One of the most acclaimed docs of the year, with huge festival play (it won the People’s Choice Doc award at Toronto) debuted on Netflix on Friday. It also opened in New York and Los Angeles for awards qualifying and review attention (as well as an excuse to run big ads in the movie sections pushing the online availability and minor mention of theaters). Netflix does a good job of hiding grosses (they refuse to release any data) so there’s no way of knowing short of showing up at the theater and counting audiences how well it did. Netflix releases “Beasts of No Nation” across the country at select specialized theaters (Landmark the core) next Friday on the same date they they stream on site.

“Victoria” (Adopt)   Criticwire: A-; Metacritic: 77; Festivals include: Berlin, Los Angeles, Toronto 2015
$(est.) 17,000 in 3 theaters; PTA: $(est.) 5,667

This astounding technical achievement— a complicated thriller set in Berlin shot in one take of 138 minutes— got some excellent (New York) to more mixed (Los Angeles) reviews in its three theater opening to mixed results.

What comes next: Word of mouth could help, but its a tight market at the moment.

“The Forbidden Room” (Kino Lorber)   Criticwire: A-; Metacritic: 92; Festivals include: Sundance, Berlin. Toronto 2015
$4,500 in 1 theaters; PTA: $4,500; Cumulative: $5,795

Canadian Guy Maddin’s first feature in a while opened at Manhattan’s Film Forum to stellar reviews but not commensurate audiece response so far. 

What comes next: Most top cities will see openings over the next few weeks.

“Trash” (FocusWorld)   Metacritic: 53; Festivals include: Rio, Rome 2014; also available on Video on Demand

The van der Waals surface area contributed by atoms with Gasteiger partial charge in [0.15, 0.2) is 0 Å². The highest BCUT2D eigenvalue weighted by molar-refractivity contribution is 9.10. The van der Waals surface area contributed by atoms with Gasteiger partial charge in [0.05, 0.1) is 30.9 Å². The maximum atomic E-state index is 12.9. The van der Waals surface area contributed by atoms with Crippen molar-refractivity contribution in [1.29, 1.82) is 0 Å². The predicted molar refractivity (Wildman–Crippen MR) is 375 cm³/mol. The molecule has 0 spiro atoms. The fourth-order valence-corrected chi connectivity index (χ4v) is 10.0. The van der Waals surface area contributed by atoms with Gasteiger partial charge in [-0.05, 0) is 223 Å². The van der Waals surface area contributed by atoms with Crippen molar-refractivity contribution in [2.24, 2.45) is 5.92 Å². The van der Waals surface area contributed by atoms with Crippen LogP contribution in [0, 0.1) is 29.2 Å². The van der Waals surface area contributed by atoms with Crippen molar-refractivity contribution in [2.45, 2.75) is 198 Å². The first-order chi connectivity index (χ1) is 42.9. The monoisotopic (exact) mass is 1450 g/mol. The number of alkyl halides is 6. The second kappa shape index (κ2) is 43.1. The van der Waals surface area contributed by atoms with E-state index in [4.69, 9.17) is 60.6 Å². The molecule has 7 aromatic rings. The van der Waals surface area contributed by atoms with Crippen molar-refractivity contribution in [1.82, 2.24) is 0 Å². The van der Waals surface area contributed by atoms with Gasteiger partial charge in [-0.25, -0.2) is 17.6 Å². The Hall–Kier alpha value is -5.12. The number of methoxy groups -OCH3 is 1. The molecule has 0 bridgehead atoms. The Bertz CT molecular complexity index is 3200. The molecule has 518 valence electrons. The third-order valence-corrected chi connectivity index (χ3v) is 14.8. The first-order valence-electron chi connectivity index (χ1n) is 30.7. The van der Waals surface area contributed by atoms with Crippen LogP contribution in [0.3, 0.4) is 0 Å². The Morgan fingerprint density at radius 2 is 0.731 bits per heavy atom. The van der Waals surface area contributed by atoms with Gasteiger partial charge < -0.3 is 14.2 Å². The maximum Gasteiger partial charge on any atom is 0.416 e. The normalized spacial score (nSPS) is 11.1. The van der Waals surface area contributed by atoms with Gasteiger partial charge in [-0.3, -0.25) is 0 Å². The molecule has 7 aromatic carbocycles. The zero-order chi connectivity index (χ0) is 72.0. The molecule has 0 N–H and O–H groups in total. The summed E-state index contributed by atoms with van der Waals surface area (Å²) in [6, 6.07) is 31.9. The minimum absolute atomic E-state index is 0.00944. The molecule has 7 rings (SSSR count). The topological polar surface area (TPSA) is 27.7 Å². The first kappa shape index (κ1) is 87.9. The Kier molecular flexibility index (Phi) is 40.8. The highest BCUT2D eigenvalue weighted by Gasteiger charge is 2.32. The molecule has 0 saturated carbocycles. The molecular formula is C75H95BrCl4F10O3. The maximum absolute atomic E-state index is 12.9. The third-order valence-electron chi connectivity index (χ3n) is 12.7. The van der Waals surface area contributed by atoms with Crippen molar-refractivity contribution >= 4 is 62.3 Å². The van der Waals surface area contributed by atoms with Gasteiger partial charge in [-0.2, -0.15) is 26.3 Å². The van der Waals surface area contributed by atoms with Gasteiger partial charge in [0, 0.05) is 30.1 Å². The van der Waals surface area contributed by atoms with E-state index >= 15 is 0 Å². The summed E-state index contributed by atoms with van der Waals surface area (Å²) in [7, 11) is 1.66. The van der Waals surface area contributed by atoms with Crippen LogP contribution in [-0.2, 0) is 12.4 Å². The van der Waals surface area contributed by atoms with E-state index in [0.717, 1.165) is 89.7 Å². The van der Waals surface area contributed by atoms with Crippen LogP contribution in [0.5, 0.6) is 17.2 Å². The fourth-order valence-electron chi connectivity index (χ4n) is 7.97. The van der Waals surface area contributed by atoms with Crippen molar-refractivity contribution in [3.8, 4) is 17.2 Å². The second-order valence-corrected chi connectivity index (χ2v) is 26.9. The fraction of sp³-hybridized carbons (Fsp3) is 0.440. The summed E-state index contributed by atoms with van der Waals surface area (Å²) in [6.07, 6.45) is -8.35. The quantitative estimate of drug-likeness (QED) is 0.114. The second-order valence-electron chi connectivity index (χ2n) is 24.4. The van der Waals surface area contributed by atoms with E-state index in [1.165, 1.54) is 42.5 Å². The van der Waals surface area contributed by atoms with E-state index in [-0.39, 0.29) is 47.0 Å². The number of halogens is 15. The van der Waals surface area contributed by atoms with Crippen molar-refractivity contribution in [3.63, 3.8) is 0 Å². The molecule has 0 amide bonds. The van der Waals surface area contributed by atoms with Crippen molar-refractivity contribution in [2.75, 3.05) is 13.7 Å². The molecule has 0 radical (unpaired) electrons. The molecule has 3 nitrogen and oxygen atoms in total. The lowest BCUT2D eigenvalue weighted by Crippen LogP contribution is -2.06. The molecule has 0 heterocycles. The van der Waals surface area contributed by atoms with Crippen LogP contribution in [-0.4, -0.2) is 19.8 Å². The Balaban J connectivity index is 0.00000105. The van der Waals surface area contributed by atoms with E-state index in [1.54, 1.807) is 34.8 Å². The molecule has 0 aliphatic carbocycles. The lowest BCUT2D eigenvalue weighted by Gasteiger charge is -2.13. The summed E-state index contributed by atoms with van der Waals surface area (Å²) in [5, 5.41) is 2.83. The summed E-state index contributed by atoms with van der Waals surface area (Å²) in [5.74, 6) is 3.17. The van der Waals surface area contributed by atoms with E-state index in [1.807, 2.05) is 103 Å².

$10,000 in 17 theaters; PTA: $588

Stephen Daldry’s first four films (“Billy Elliott,” “The Hours,” “The Reader,” “Extremely Loud and Incredibly Close”) had the incredible achievement of all receiving Oscar Best Picture and/or Director nominations. His fifth went VOD and limited theater release a year after its festival premiere. To his credit, Daldry went with a riskier project in this partially subtitled story about kids in Rio trying to earn a living through finding treasure or at least resellable goods in rubbish. But this would-be “Slumdog Millionaire” failed to perform in the UK and Brazil. Coming the same weekend as his fellow Brit’s (and Oscar winner) Danny Boyle’s huge “Steve Jobs” is ironic.

What comes next: VOD is its home.

Big Stone Gap” (Picturehouse)   Criticwire: B; Festivals include: Virginia 2015
$(est.) 360,000 in 280 theaters; PTA: $(est.) 1,286

Mostly a regional release in and around its Appalachian Mountain setting, this bestseller adaptation boasts veteran producer Donna Gigliotti (“Shakespeare in Love”) and stars Ashley Judd and Whoopi Goldberg. It is the first release from Picturehouse after a year of personnel changes. The result is mediocre despite landing a decent number of theaters during a crowded calendar. Despite a significant New York Times ad Friday, the paper did not review it.

What comes next: Doesn’t look like this has substantial credentials to widen.

“Yakuza Apocalypse” (Goldwyn) Criticwire: B; Metacritic: 52; Festivals include: Cannes, Toronto 2015; also available on Video on Demand
$(est.) 3,000 in 5 theaters; PTA: $(est.) 600

Japanese cult director Takashi Miike has a following here as well as internationally, making an early home viewing availability logical despite its foreign results after top festival attention. The theater results are minor.

What comes next: VOD continues

“(T)error” (Independent)    Criticwire: A-; Metacritic: 70; Festivals include: Sundance, Tribeca, Fullframe 2015
$(est.) 4,000 in 1 theater; PTA: $(est.) 4,000; Cumulative: (est.) 5,500

Premiering as a Sundance US Documentary contender, this look at domestic post-9/11 FBI security measures premiered at New York’s Film Forum to a so-so result.

What comes next: Per their website, their next dates are at three AMC theaters on Friday in Detroit, Houston and Peoria.

“Just Let Go” (Excel)  
$(est.) 40,000 in 25 theaters; PTA: $(est,) 1,600

Playing in Utah only, this drama is based on the true story about a man who lost his family in a car accident who tries to find a way to forgive the drunk driver responsible. It got a minimal response.